Some die because they begin to think that life is not worth living. Suicides of this kind, according to Alvarez, are thought to be an index of high civilization. He cites the examples of Tasmanian aborigines who died out not just because they were hunted like kangaroos for an afternoon’s sport, but also because a world in which this could happen was intolerable to them; so they committed suicide as a race by refusing to breed. Similarly, hundreds of Jews put themselves to death at Masada rather than submit to the Roman legions.
More extreme still, the history of the Spanish conquest of the New World is one of deliberate genocide in which the native inhabitants themselves cooperated. The treatment at the hands of the Spaniards was so cruel that the Indians killed themselves by the thousands rather than endure it. A whole cargo of slaves contrived to strangle themselves in the hold of a Spanish galleon where it was impossible to do so, but they did it by squatting or kneeling. Out of the two million original inhabitants of Haiti, fewer than one hundred and fifty survived as a result of the suicides and slaughter.
The Romans turned the ancient world’s toleration of suicide into a high fashion. Socrates makes such death infinitely desirable. He himself drank the cup of hemlock gleefully. Plato suggests that if life itself becomes immoderate, then suicide becomes a rational, justifiable act. To him, painful disease or intolerable constraints were sufficient reasons to depart. Stoics after a hundred years of Plato, made suicide the most reasonable and desirable of all ways out. Epicureans also joined them because they too treated life as indifferently as they treated life. Zeno the founder of this cult hanged himself due to sheer irritation of his wrenched finger. John Donne’s list of notable suicides of the classical world runs into three pages.
As stated earlier, with the Romans, a soldier was considered a state property, and thus, his suicide was tantamount to desertion. According to Frazer, ‘at one time people would offer themselves for execution to amuse the public for five minae, about 50 pounds, the money to be paid to their heirs. The market was so competitive that the candidates would offer to be beaten to death rather than beheaded, since that was slower, more painful and so more spectacular”, writes Alvarez. Suicide had never been thoroughly condemned. It always found a soft corner though many a ‘buts’, and ‘ifs’.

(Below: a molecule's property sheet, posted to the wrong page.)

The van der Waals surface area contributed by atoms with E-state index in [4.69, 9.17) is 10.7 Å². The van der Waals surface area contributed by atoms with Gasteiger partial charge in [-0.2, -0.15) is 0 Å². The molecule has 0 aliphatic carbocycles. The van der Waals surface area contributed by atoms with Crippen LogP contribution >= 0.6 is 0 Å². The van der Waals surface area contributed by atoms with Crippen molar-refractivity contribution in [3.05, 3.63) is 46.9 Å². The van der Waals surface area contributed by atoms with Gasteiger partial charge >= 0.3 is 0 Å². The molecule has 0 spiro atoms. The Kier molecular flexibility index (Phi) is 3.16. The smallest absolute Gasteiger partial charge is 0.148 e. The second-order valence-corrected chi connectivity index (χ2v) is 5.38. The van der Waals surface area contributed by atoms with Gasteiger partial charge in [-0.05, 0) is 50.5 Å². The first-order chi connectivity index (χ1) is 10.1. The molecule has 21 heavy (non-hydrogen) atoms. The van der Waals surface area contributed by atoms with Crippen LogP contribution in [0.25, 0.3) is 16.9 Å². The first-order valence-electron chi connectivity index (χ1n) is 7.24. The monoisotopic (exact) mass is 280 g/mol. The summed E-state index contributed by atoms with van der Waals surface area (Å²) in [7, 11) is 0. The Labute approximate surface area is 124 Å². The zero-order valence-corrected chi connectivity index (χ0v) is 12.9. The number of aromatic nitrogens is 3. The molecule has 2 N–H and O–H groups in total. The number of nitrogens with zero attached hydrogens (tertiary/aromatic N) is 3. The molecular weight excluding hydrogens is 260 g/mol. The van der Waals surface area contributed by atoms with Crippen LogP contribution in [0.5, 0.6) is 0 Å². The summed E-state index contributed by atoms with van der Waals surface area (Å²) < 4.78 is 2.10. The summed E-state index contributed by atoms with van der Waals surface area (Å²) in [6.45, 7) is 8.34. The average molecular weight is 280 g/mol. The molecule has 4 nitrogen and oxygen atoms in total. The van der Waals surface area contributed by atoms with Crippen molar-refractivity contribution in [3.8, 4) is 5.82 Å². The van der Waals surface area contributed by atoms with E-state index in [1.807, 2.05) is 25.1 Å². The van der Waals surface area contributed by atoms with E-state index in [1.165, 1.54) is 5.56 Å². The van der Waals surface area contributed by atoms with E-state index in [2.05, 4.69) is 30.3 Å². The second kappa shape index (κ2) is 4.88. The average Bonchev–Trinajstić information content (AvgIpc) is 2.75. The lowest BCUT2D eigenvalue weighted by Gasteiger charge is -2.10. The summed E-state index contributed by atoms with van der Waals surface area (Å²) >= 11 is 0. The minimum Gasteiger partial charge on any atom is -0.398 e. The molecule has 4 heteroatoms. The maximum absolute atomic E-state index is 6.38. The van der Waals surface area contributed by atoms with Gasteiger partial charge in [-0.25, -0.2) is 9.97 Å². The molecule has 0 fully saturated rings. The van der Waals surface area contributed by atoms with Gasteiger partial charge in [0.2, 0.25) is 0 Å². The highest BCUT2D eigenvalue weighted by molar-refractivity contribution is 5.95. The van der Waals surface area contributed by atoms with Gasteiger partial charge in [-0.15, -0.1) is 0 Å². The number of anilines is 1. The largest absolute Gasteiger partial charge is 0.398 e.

Even Dante puts the suicides reluctantly in the grimmest cantos of the Inferno, saying, “What the church condemns, no poetry can exonerate”. John Donne always regretted, but he did write a defense of suicides; Morselli, a 19th Century sociologist underpins the general attitude, “A corpse is a corpse… all that matters is the dignity of the act, a stylishness in dying.” Francis Bacon does not distinguish morally between death by suicide and death from natural causes. Such treatment to this sickness kept the fad alive in the past, as it is being sustained now under different names, some political, some religious, some cultural, and some social and economic. (To be continued)

 


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Editor: Akhtar M. Faruqui